Saturday, November 5, 2011

Operation Odysseus: Leader Dies in Colombian Military Operation

Via CNN -

The leader of Colombia's main leftist rebel group -- the Revolutionary Armed Forces of Colombia -- died in a military operation in the country's southwest, President Juan Manuel Santos said Saturday.

"I confirm the death of Alfonso Cano. The No. 1 of FARC is dead," Santos said. "This is the most overwhelming blow given to the FARC in all of Colombia's history."

The military operation that took place Friday in the state of Cauca also killed Cano's communications chief, a female friend and members of his security team, Defense Minister Juan Carlos Pinzon told reporters. Cano's chief of security was captured.

"The death of Alfonso Cano is the most important historical mark of our military forces and our national police in our fight against the FARC organization," Pinzon said. "He was part of the organization for over 33 years. He was their ideologue, their political figure and most importantly, he was a despised terrorist ready to act in a radical way ..."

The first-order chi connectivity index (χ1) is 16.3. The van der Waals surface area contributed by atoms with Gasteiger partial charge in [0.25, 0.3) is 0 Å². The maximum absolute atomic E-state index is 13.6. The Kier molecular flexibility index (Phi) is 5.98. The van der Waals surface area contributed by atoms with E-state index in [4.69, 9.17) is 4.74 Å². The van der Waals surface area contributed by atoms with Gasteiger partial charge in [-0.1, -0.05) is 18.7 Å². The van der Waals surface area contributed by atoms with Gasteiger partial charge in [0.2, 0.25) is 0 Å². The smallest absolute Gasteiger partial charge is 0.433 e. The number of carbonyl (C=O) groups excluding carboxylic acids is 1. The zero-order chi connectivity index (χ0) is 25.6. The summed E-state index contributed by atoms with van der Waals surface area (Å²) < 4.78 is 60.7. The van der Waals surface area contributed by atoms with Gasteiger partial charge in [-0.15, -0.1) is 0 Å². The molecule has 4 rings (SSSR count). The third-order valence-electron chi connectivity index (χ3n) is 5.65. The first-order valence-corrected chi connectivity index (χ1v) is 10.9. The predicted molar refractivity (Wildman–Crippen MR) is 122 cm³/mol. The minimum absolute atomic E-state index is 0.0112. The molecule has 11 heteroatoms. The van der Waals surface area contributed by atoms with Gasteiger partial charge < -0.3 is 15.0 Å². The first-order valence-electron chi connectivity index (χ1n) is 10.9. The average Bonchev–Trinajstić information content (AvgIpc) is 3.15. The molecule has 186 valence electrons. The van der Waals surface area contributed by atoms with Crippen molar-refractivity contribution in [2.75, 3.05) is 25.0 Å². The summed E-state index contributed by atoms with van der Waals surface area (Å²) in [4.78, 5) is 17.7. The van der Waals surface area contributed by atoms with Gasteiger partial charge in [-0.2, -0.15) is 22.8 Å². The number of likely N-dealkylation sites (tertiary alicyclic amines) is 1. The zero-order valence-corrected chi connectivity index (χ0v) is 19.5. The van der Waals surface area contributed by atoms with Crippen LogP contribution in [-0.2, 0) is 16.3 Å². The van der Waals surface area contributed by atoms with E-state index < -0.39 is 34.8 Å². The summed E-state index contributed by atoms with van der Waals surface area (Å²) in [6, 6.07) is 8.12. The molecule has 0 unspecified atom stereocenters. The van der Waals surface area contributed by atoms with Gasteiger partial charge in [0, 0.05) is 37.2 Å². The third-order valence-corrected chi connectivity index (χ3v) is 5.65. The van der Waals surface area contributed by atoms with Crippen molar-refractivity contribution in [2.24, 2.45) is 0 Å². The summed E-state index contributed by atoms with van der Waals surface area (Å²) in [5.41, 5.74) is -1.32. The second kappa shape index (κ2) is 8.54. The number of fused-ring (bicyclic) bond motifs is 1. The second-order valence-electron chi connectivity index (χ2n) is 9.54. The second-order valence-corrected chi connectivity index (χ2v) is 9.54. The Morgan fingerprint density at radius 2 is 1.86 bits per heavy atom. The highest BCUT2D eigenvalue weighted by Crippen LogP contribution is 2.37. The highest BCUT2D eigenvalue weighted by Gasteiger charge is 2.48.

Cano, an alias for Guillermo Leon Saenz, took over the FARC's top spot in March 2008 after an apparent heart attack killed the former leader, Manuel Marulanda.


STRATFOR Dispatch: FARC Leader Killed in Colombia

The Revolutionary Armed Forces of Colombia (FARC or FRAC-EP) is a Marxist–Leninist revolutionary guerrilla organization based in Colombia which is involved in the ongoing Colombian armed conflict. FARC is a violent non-state actor (VNSA), described as a terrorist group by the Colombian government, the United States Department of State, the Canadian government, the Chilean government, the New Zealand Government, and the European Union.

FARC receives most of its funding—which has been estimated to average some $300 million per year—from taxation of the illegal drug trade, ransom kidnappings, bank robberies, and extortion of large landholders, multinational corporations, and agribusiness. Human Rights Watch estimates that the FARC has the majority of child combatants in Colombia, estimating that approximately one quarter of the guerrillas are under 18 years of age.

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